Impact Publications : MICEBTN-69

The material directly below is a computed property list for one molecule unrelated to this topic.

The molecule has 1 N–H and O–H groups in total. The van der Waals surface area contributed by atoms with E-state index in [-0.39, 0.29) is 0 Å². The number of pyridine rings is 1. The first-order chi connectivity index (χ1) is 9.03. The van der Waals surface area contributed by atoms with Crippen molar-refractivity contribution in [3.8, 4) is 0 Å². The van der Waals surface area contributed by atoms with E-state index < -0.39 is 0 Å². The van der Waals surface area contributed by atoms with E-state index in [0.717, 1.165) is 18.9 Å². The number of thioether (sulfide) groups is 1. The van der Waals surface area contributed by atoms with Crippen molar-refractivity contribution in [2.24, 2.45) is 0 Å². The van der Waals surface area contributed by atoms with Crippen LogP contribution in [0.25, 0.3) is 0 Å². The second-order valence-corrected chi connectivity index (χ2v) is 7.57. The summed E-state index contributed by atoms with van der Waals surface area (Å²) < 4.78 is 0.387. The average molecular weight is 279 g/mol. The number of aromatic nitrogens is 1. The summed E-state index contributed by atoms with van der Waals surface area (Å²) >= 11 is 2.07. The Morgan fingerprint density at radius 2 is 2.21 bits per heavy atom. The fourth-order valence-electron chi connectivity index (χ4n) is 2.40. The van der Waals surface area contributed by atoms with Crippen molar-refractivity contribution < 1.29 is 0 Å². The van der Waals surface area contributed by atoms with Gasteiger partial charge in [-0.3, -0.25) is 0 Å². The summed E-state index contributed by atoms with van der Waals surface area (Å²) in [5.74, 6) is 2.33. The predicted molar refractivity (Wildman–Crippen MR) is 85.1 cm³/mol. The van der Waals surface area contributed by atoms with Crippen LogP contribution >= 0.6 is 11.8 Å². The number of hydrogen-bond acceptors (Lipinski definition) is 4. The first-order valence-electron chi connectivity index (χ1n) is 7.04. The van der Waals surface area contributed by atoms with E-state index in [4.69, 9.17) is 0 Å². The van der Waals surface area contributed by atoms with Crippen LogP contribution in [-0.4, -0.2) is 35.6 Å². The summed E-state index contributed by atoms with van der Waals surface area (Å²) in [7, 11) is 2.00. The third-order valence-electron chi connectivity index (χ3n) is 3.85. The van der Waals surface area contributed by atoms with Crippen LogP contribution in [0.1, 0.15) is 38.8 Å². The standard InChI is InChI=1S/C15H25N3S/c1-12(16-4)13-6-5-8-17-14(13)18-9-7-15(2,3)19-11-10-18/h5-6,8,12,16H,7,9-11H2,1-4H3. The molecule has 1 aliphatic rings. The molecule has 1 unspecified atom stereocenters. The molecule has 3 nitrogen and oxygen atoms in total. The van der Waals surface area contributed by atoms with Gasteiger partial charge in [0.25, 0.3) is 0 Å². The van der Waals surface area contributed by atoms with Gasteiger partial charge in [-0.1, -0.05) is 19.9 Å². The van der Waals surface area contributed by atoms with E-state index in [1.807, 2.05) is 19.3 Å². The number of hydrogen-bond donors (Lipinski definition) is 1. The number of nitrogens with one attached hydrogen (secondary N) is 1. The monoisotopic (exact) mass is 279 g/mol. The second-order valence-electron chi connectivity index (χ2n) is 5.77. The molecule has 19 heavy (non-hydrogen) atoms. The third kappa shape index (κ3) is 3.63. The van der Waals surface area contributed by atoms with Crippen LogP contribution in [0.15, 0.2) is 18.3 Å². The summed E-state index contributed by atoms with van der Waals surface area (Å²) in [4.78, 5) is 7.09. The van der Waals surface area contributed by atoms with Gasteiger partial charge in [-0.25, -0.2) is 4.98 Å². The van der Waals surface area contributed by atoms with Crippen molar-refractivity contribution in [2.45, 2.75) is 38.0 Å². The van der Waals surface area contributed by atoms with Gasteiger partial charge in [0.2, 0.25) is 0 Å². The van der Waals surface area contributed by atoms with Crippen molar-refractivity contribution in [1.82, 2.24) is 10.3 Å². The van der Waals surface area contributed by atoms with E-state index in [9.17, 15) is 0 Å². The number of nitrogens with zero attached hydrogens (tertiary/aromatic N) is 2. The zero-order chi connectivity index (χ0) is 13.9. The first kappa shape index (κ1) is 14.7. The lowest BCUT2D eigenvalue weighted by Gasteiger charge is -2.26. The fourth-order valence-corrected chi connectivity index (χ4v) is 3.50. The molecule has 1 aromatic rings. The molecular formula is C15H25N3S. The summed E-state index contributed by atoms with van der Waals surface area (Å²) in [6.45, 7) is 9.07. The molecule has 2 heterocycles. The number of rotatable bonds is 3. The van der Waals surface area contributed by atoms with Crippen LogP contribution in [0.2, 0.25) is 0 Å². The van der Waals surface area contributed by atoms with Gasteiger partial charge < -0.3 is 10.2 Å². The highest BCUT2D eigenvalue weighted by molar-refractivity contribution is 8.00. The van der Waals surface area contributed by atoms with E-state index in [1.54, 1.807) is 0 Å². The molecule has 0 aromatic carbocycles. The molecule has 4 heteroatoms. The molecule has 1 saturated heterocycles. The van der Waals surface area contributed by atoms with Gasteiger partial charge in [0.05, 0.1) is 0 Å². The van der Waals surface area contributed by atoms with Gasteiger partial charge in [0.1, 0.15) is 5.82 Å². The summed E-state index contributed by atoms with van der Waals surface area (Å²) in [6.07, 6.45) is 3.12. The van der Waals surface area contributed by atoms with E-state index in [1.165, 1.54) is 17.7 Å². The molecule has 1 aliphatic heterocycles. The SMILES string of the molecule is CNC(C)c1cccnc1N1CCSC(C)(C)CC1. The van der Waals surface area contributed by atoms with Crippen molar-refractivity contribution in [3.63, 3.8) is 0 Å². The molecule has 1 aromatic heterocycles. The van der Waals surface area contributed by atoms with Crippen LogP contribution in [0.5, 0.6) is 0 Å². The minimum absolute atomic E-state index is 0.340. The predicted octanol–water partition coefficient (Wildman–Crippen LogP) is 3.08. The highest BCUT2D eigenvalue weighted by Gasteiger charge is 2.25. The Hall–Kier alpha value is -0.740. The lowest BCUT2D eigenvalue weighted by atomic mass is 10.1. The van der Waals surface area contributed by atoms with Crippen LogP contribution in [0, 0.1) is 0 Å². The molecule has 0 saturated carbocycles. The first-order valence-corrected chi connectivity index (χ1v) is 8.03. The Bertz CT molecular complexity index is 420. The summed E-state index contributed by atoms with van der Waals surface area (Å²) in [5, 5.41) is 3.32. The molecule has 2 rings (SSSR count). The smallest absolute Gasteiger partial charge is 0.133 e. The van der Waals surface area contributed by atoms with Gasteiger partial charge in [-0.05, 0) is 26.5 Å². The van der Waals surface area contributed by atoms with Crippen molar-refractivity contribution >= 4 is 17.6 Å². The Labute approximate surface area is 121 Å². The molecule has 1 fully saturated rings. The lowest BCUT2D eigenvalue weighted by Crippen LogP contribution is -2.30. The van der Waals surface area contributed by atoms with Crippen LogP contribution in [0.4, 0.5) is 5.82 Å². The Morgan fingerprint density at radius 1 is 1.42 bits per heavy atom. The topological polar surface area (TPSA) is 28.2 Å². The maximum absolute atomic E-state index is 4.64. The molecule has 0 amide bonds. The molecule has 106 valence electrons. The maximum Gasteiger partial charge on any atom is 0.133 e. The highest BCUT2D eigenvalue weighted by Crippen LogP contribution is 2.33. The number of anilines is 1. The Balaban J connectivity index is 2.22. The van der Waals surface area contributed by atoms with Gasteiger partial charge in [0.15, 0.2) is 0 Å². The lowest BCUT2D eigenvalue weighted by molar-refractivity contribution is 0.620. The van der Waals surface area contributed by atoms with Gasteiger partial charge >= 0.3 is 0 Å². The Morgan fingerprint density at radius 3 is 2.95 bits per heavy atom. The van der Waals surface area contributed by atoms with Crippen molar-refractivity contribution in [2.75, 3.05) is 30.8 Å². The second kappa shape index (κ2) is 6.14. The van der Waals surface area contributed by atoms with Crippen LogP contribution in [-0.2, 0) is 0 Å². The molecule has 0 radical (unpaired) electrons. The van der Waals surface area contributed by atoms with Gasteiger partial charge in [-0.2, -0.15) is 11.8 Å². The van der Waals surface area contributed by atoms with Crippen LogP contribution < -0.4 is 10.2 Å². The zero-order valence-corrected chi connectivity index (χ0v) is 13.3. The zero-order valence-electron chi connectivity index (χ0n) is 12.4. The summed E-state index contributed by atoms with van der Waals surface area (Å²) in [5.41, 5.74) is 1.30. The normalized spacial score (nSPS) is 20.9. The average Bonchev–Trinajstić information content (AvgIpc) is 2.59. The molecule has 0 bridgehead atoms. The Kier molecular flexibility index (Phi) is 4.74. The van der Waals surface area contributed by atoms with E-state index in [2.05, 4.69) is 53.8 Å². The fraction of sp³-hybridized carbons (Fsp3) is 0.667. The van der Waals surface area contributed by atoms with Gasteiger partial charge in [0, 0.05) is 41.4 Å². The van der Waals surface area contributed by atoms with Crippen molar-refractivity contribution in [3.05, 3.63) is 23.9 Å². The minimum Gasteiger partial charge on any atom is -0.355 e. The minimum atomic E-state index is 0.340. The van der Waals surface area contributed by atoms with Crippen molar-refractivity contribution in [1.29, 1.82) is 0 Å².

Page 30 • MICEBTN - january - March 2018 Shark diving tourism taking off, with industry’s estimated worth A$25.5m SHARK diving tourism is a grow- ing industry now estimated to be worth more than A$25.5 million annually to Australia’s regional economy. A new report produced by the Australian Institute of Marine Sci- ence (AIMS) has documented four major shark viewing industries around the Australian coast . Doctor Mark Meekan, an AIMS marine biologist and co-author of the study, said the research aimed to provide an estimate of the economic value of shark diving tourism across Australia to help inform decisions about how sharks are managed. Meekan said whale sharks, known as the gentle giants of the sea, were the most popular drawcard for tourists, who spent an estimat- ed A$11.6 million for their snorkel- ling experience. “Ecotourism focused on these animals is now a growing and prof- itable industry, with a focus that not only uses sharks as a renew- able resource, but also engages people in their conservation,” he said. “In Australia, there are four major shark tourism industries, which are snorkelling with whale sharks off Ningaloo Reef in Western Australia, cage diving with white sharks off Port Lincoln in South Australia, diving with grey nurse sharks off the coast of New South Wales and Queensland and swimming with reef sharks at Osprey Reef in far North Queensland.” The study surveyed 711 tourist divers over a one year period and documented their expenditure, including accommodation, trans- port, living costs and other related activities during divers’ trips. Study collaborators Flinders Uni- versity associate professor Charlie Huveneers (lead author of the study and research leader of the Southern Shark Ecology Group), said the white shark cage-diving in- dustry off Port Lincoln, South Aus- tralia, was the second most valua- ble shark viewing industry contrib- uting A$7.8 million in direct costs to the economy in 2013–2014. “On top of costs directly asso- ciated with shark viewing, white shark and whale shark tourists spend as much again in additional expenditure in the region,” Huve- neers said. ”We found 83 per cent of the white shark cage-divers would not have visited the Port Lincoln region and spent money there if a cage-diving opportunity had not been available. “These additional revenues show that the economic value of this type of tourism do not flow solely to the industry, but are also spread across the region where it is hosted, even in countries with developed economies that are not typically considered to have a de- pendence on tourism for revenue.” Huveneers said wildlife tourism was one of the fastest growing sectors of the tourism industry, but the impact to the natural environment must be measured. “This reiterates the importance of adequate management of these industries to ensure sustainable practices, so future generations have the opportunity to view and interact with sharks in the wild in the same way that we currently can,” he said. Meekan said about half the white shark divers were domestic visitors but the highest percentage of domestic tourists were found in the grey nurse shark-diving indus- try, at 59 per cent . Most tourists in whale shark snorkelling tours were international tourists (55 per cent) and only 29 per cent were Austral- ian. Total number of divers at each of the locations during the study were: * Osprey Reef, far North Queens- land, 1, 848 tourist divers (reef sharks). * Neptune Islands, South Aus- tralia, 10,236 tourist divers (white sharks). * Ningaloo Reef, Western Aus- tralia, 22,124 tourist divers (whale sharks). * The combined total of divers to four locations in South East Queensland (Wolf Rock and Julian Rock), and NSW (Fish Rock and Magic Point) 13,978 tourist divers (grey nurse sharks).